Energy harvesting skin generates power from air conditioners
(PhysOrg.com) -- Devices that harvest ambient energy from the surrounding environment have become popular since, for some applications, they eliminate the need for batteries that must constantly be replaced. One of the most widely available forms of ambient energy is vibration, which occurs in buildings, machines, bridges, staircases, and the human body, among other places. The most common type of device used to harvest vibration energy is the cantilever, which generates electricity by bending. In a new study, researchers have developed an energy harvesting (EH) device in the form of a flat skin rather than a cantilever, and have shown that it can generate enough power to operate multiple wireless sensor nodes.
The researchers, Soobum Lee from the University of Notre Dame in the US and Byeng Youn from Seoul National University in South Korea, have published their study on the EH skin in a recent issue of Smart Materials and Structures and IEEE Transactions on Ultrasonics, Ferroelectrics, and Frequency Control. The research was partially supported by the POSCO Genesis Program.
“EH skin is a new and innovative design paradigm for vibration and thermal energy harvesting,” Youn told PhysOrg.com. “The EH skin was proposed to overcome the disadvantages of a traditional cantilever-type EH device and enables a power-generating skin structure. The cantilever-type EH devices require a bulky device fixture, resulting in significant energy loss due to imperfect clamping. To the contrary, the EH skin enables a compact and highly efficient EH implementation as a part of a vibrating structure.”
The EH skin works by taking advantage of the piezoelectric effect, which is the ability of some materials to produce electricity when subjected to mechanical stress. Previous research has shown that PZT (lead zirconate titanate) has the highest energy conversion efficiency compared to other piezoelectric materials.
In the new study, the researchers designed and fabricated a skin made of thin PZT patches, which are directly attached to a vibrating surface using a conductive epoxy. As the researchers explained, attaching thin piezoelectric patches is a well-known method for vibration control. However, the patches have never been used to harvest energy, as far as the researchers know.
In their experiments, the researchers used the piezoelectric skin to harvest the vibrations of a condensing unit in an outdoor air conditioner. They optimized the topology and the shape of the piezoelectric skin so that it would convert the condensing unit’s vibrations into electricity as efficiently as possible. The design concept is based on a segment-type design scheme, introduced by the researchers in an earlier study, that segments piezoelectric patches to eliminate the energy cancellation effect.
When testing the skin, the researchers found that it could generate power at an average of 3.7 mW, which is sufficient for operating wireless sensor units. As the researchers explained, self-powered wireless sensors could eliminate the need for battery replacement, leading to significant cost savings.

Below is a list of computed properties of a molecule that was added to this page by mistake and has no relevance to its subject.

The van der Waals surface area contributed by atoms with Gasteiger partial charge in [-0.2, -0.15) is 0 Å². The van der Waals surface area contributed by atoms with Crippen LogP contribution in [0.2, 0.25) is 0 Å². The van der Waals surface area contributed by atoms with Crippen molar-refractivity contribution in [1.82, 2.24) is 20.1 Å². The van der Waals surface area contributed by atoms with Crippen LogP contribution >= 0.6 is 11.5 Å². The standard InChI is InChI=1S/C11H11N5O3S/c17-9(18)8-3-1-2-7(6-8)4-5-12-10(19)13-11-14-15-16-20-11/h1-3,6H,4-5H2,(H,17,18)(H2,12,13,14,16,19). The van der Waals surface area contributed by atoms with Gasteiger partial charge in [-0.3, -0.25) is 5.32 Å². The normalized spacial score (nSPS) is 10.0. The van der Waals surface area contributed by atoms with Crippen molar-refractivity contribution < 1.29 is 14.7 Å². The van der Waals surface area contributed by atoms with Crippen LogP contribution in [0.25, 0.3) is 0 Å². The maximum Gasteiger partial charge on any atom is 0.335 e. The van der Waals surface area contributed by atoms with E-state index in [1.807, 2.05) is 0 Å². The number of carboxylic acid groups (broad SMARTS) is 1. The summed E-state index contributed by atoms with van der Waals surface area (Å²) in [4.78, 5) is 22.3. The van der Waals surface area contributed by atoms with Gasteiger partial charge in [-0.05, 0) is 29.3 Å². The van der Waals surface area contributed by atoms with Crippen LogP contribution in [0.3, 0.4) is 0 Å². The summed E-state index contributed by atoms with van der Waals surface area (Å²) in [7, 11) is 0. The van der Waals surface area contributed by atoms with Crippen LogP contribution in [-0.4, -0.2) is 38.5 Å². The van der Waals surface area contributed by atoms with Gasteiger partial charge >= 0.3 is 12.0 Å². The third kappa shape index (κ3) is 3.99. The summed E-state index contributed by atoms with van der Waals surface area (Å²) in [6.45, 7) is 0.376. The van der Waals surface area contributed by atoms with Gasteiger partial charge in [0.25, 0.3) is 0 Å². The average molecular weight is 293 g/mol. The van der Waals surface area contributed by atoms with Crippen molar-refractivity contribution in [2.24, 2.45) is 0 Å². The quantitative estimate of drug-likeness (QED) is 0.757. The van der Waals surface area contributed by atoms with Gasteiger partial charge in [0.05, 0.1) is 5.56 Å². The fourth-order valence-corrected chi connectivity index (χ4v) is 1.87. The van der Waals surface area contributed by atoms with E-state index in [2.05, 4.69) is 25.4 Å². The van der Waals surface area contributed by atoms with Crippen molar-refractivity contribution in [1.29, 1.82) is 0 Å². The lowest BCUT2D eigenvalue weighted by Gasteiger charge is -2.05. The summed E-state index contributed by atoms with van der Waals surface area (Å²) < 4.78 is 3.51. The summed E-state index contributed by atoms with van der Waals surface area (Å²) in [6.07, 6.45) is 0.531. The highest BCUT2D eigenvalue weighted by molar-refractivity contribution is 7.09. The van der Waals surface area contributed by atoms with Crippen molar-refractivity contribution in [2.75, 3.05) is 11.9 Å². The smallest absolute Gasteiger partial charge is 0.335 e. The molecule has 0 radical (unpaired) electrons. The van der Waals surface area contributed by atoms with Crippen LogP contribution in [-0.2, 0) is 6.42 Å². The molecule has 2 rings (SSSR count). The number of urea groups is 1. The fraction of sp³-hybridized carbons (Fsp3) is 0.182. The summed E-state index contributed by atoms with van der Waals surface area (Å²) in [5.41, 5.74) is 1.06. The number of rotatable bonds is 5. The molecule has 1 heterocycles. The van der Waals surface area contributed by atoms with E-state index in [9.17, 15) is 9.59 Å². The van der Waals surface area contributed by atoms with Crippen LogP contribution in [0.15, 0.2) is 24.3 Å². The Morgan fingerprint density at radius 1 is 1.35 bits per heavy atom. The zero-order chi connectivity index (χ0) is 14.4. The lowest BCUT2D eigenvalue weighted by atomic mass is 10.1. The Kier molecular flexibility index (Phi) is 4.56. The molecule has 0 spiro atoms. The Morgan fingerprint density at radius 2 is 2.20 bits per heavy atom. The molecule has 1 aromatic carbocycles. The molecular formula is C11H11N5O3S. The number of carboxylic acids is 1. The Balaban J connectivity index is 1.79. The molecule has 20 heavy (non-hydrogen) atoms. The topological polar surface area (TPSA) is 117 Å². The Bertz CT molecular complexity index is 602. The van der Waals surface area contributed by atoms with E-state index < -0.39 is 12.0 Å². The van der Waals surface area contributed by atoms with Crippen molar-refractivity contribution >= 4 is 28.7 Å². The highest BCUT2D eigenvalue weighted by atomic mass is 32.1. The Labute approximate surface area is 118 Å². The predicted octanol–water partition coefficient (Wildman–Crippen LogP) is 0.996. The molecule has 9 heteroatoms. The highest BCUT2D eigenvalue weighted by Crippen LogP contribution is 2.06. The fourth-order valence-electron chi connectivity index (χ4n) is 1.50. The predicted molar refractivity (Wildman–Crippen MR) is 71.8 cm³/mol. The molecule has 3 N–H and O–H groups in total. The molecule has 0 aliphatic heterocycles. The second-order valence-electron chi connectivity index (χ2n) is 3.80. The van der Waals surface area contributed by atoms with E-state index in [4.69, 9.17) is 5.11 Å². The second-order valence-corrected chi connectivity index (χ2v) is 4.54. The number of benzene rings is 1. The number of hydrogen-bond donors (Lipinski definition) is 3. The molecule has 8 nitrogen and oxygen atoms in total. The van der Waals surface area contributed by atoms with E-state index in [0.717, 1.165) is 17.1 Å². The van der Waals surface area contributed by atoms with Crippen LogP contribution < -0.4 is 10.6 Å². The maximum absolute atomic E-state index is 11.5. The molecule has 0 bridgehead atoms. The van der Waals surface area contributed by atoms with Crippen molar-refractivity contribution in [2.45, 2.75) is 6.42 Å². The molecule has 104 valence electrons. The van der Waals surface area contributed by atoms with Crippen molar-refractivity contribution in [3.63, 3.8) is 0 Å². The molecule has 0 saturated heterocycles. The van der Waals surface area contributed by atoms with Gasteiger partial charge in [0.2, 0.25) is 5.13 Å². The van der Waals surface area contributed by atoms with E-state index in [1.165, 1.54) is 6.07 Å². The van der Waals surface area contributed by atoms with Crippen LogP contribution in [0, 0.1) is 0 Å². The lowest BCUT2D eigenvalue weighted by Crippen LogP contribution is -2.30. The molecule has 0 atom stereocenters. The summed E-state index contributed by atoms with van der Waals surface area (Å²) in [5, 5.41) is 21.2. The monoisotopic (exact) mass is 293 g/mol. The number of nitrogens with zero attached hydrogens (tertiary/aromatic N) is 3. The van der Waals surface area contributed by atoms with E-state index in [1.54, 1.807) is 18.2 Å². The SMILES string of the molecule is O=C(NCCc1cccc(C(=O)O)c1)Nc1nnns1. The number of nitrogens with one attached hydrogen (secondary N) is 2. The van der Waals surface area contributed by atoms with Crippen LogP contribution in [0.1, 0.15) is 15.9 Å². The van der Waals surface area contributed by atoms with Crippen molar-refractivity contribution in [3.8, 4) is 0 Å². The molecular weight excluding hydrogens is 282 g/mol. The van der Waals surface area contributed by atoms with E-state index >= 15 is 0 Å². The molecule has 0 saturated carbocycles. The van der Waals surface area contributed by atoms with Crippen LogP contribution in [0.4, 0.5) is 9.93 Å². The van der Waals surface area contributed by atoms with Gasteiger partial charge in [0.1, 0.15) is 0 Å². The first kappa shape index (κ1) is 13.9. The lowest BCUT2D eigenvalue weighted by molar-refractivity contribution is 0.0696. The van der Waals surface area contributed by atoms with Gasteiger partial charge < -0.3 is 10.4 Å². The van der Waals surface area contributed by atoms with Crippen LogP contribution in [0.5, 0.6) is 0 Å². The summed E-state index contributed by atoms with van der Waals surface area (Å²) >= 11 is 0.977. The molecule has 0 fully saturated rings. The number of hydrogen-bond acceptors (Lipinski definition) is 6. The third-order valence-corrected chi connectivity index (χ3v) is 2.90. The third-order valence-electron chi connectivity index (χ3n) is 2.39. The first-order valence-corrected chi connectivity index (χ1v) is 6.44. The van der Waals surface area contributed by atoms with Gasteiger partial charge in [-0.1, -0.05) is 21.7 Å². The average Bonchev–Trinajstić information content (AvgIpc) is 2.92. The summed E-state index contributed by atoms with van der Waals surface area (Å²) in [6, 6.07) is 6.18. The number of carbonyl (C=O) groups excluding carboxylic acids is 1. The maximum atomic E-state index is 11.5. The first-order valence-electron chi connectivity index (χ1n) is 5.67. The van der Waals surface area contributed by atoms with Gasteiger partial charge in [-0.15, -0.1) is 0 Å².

“According to the US Department of Energy, maintenance costs for battery use in wireless sensor applications are estimated at $80-500 per replacement, including labor, which exceeds the sensor’s cost,” Youn said. “At the same time, about half a billion wireless sensor nodes were consumed by 2010, according to ON World, and this consumption will continue to grow substantially over the years. If EH skin is successfully implemented for self-powered wireless sensors, sustainability and maintainability will be significantly improved with a great economic gain.”
Some of the applications of wireless sensors include the structural health monitoring of buildings as well as building automation systems, which monitor and control the mechanical and lighting systems in a building.
“Building automation is one of the key research areas in the future that can enhance the energy sustainability of buildings by reducing electric energy consumption in lighting by 60%, in climate control by 45%, and in heating by 25%,” Youn said, citing a 2007 LonMark survey carried out by researchers at Technical College Biberach in Germany. “This is possible by monitoring the temperature, humidity, and motion using self-powered wireless sensors. The application of the self-powered sensors to the prognostics and health management area will enable smart health monitoring systems, which are free from battery replacement, to anticipate system failure in advance and make an optimal decision on maintenance. This will reduce maintenance costs significantly in many engineering fields, such as (nuclear) power plants, transportation, buildings, automotives, and defense applications.”
In the future, the researchers plan to utilize multiple vibration modes in the EH skin to significantly enhance the power conversion efficiency. They also plan to develop a multifunctional EH skin that can perform energy harvesting, energy storage, noise reduction, and load carrying. Future applications could also include using the EH skin in aircraft and ground vehicles.
Soobum Lee and Byeng D. Youn. “A design and experimental verification methodology for an energy harvester skin structure.” Smart Mater. Struct. 20 (2011) 057001 (9pp). DOI: 10.1088/0964-1726/20/5/057001
Soobum Lee and Byeng D. Youn. “A new piezoelectric energy harvesting design concept: multimodal energy harvesting skin.” IEEE Transactions on Ultrasonics, Ferroelectrics, and Frequency Control Vol 58 Issue 3. Pages 419-442, March 2011. DOI: 10.1109/TUFFC.2011.5733266
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